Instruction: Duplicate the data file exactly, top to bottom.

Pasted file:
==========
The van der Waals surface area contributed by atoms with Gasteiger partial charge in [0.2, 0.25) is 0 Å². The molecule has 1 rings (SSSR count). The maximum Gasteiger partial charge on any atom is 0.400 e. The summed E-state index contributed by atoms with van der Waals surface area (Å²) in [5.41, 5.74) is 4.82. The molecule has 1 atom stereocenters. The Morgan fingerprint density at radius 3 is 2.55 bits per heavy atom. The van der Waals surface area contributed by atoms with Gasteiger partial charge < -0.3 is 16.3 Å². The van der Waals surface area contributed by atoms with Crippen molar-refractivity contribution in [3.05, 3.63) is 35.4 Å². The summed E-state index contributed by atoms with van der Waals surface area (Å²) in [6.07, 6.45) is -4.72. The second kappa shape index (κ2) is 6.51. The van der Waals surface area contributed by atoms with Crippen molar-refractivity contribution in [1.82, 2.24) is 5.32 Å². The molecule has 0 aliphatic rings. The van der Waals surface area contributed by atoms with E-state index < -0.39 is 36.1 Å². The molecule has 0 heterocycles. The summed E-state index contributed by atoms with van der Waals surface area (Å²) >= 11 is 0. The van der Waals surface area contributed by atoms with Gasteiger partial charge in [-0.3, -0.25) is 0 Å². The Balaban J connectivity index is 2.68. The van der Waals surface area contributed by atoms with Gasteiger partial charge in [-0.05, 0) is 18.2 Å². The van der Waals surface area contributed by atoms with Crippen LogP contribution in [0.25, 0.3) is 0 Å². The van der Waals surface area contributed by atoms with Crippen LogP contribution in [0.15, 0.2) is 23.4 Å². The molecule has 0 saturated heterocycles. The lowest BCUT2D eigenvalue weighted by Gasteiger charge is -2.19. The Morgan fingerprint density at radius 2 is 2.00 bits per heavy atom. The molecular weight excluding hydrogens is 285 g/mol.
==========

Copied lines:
The van der Waals surface area contributed by atoms with Gasteiger partial charge in [0.2, 0.25) is 0 Å². The molecule has 1 rings (SSSR count). The maximum Gasteiger partial charge on any atom is 0.400 e. The summed E-state index contributed by atoms with van der Waals surface area (Å²) in [5.41, 5.74) is 4.82. The molecule has 1 atom stereocenters. The Morgan fingerprint density at radius 3 is 2.55 bits per heavy atom. The van der Waals surface area contributed by atoms with Gasteiger partial charge < -0.3 is 16.3 Å². The van der Waals surface area contributed by atoms with Crippen molar-refractivity contribution in [3.05, 3.63) is 35.4 Å². The summed E-state index contributed by atoms with van der Waals surface area (Å²) in [6.07, 6.45) is -4.72. The second kappa shape index (κ2) is 6.51. The van der Waals surface area contributed by atoms with Crippen molar-refractivity contribution in [1.82, 2.24) is 5.32 Å². The molecule has 0 aliphatic rings. The van der Waals surface area contributed by atoms with E-state index < -0.39 is 36.1 Å². The molecule has 0 heterocycles. The summed E-state index contributed by atoms with van der Waals surface area (Å²) >= 11 is 0. The van der Waals surface area contributed by atoms with Gasteiger partial charge in [-0.3, -0.25) is 0 Å². The Balaban J connectivity index is 2.68. The van der Waals surface area contributed by atoms with Gasteiger partial charge in [-0.05, 0) is 18.2 Å². The van der Waals surface area contributed by atoms with Crippen LogP contribution in [0.25, 0.3) is 0 Å². The van der Waals surface area contributed by atoms with Crippen LogP contribution in [0.15, 0.2) is 23.4 Å². The molecule has 0 saturated heterocycles. The lowest BCUT2D eigenvalue weighted by Gasteiger charge is -2.19. The Morgan fingerprint density at radius 2 is 2.00 bits per heavy atom. The molecular weight excluding hydrogens is 285 g/mol.